"Earth’s distant orb appeared the smallest light that twinkles in the heaven; whilst round the chariot’s way innumerable systems rolled and countless spheres diffused an ever-varying glory. It was a sight of wonder: some were hornèd like the crescent moon; some shed a mild and silver beam like Hesperus o'er the western sea; some dashed athwart with trains of flame, like worlds to death and ruin driven; some shone like suns, and as the chariot passed, eclipsed all other light." From "Queen Mab" by Percy Bysshe Shelley (1813)

Saturday, 3 July 2010

Big Money

This may well go down in the history of our small family as the summer of car boot sales. The weather has been lovely so it’s well worth being outdoors. Also Mrs Kitsch has been quite industrious and sold a number of things online, so we’ve been out there looking for lovely kitsch and vintage items to re-stock her online shop. The trouble is of course that we also end up buying stuff for ourselves and all the good work we did de-cluttering when we moved house a few years ago is being undone. Still, what ya gona do? Well, actually, we could go to a car boot sale and sell stuff rather than buy it, but who wants to get up that early? Exactly.

Being the eagle eyed scout that I am I completely failed to spot these two fantastic items, fortunately my other half was on the ball and got them for me.
I’ve had a brief look online but haven’t found anything out about them yet. They’re metal, quite heavy, about the size of a digestive biscuit and obviously souvenirs, possibly paper weights, rather than proper coinage. I’ve put a £2 coin next to them for comparison but maybe I should have used a digestive biscuit after all. I was thinking of including coins in my art work so these things are just right to help me with that.
Unfortunately, the Americans still deem it necessary to put the phrase “in god we trust” on their money; well it is the official motto of the United States so it’s not much of a surprise really. As I’ve mentioned before, I refuse to paint anything religious in case I’m mistakenly seen as endorsing religion, so I won’t be using that phrase in my work, however, the Latin phrase “e pluribus unum” meaning “out of many, one” seems to sum up America far better to me and I’ll be happy to include that in any future work. I’ll probably make up a coin design rather than try and reproduce an actual one anyway.

We’ve also been hitting the charity shops hard recently too where I spotted a couple more books. Blimey, not more books Gary? Yes, more books. This one about The Flaming Lips was only 50p so how could I not get it?
I’ve been a fan of The Flaming Lips since I saw them at Glastonbury several years ago. If you ever have the opportunity of seeing them play live then grab it with both hands, they have to be one of the best live bands of all time. I don’t know that much about them though so this book is a welcome addition to the library. Did I mention it was just 50p? Anyway, then there’s this little book.
Now I picked this up intending for Mrs Kitsch to make badges out of as it’s full of cute little pictures of squirrels and other woodland creatures. But then we sat a read it the other the day and it’s quite delightful. It tells you all about a year in the life of a squirrel in a very factual way and frankly if I had kids I'd get the whole series and read it with them. I learnt things from it, for instance, when the female squirrel is about to have her young she evicts the male squirrel from the drey (nest) and he and some of the other evictees move in together for the duration. It’s full of stuff like that, brilliant. Anyway, it’s really sweet and I got rather attached to it, so I’m keeping it. What can I say, I love squirrels. They’re the British equivalent of monkey’s so what’s not to like.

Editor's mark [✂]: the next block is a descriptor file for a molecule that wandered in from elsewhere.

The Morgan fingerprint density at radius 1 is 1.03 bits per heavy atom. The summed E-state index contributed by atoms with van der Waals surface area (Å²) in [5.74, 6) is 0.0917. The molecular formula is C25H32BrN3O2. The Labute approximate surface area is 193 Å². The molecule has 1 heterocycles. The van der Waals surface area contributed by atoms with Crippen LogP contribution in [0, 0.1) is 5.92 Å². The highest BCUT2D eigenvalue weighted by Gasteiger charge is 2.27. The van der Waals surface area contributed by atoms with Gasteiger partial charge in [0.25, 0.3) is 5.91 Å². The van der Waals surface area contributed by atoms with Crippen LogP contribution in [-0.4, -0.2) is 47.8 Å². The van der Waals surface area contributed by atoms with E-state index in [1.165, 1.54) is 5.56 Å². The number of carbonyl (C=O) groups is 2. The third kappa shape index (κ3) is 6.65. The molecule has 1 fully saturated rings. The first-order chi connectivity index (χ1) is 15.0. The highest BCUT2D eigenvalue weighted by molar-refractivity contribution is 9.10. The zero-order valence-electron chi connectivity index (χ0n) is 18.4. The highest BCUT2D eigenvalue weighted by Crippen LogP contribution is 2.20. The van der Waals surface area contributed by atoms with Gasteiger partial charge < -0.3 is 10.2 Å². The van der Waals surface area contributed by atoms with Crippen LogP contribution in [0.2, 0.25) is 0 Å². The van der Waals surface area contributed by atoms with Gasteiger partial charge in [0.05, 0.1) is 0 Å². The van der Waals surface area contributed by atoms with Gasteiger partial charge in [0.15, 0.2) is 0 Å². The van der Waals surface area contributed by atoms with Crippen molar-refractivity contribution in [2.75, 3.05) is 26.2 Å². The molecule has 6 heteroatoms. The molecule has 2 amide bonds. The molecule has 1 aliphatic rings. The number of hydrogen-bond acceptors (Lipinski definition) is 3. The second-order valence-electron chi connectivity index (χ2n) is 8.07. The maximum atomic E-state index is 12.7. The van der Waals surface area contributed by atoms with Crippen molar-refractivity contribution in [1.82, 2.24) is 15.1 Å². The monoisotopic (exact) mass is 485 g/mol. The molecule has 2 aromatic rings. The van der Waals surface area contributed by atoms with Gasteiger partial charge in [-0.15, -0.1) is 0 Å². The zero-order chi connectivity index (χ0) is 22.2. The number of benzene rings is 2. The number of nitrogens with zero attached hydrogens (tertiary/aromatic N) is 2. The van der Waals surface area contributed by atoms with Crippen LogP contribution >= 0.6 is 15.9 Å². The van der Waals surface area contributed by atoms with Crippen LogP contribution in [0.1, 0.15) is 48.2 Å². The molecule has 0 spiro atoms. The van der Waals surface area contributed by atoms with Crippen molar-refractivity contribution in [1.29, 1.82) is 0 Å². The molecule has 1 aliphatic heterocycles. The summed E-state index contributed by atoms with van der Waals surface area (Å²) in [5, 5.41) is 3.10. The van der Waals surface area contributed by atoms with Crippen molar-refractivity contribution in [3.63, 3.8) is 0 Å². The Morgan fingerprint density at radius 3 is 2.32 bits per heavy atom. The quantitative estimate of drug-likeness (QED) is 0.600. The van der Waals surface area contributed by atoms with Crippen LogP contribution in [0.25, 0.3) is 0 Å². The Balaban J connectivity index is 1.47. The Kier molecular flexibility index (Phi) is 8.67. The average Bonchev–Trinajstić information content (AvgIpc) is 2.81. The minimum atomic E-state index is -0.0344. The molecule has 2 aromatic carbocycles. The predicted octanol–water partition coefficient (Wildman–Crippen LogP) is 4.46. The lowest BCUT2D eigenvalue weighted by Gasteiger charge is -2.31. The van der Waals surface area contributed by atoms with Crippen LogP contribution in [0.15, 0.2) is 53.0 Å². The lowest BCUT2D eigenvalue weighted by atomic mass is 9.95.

I rather like the grey squirrels, unfortunately, not everyone shares my opinion and there are plans to cull them in Cornwall so that the less attractive (I’m not keen on those silly tufts on their ears) but native red squirrel can get a foot hold again. This seems mad, not to mention racist, to me but what do I know about it? If we’re going to get rid of, or at least reduce, so called “non-native” species where do we draw the line? Rabbits aren’t native to this country, probably being introduced here by the Normans. And how far back do we go before we regard something as British? If you go back far enough there were once lions and elephants and all kinds of plains animals roaming around what is now Britain but I don’t see anyone suggesting re-introducing lions back into the country.

I suppose you could draw comparisons with the American grey squirrel taking over the land from the native British red squirrel with the white settlers in the United States taking over the land from the Native American Indians. Bury my nut at Wounded Knee. Still, I like the greys so I say move over Tufty, there’s a new squirrel in town and this town ain’t big enough for the both of yous. Anyway, it’s called evolution and obviously the reds simply aren’t up to the job.

Suggested listening: “Yoshimi Battles The Pink Robots” by The Flaming Lips


  1. Might have identified the coins, you can't retire yet, possible called a proof, which the US sold in sets every year.

  2. But now there are black squirrels threatening the greys. Maybe the reds and the greys should form an alliance to repel the invaders.

  3. Why can't all the squirrels live together peacefully?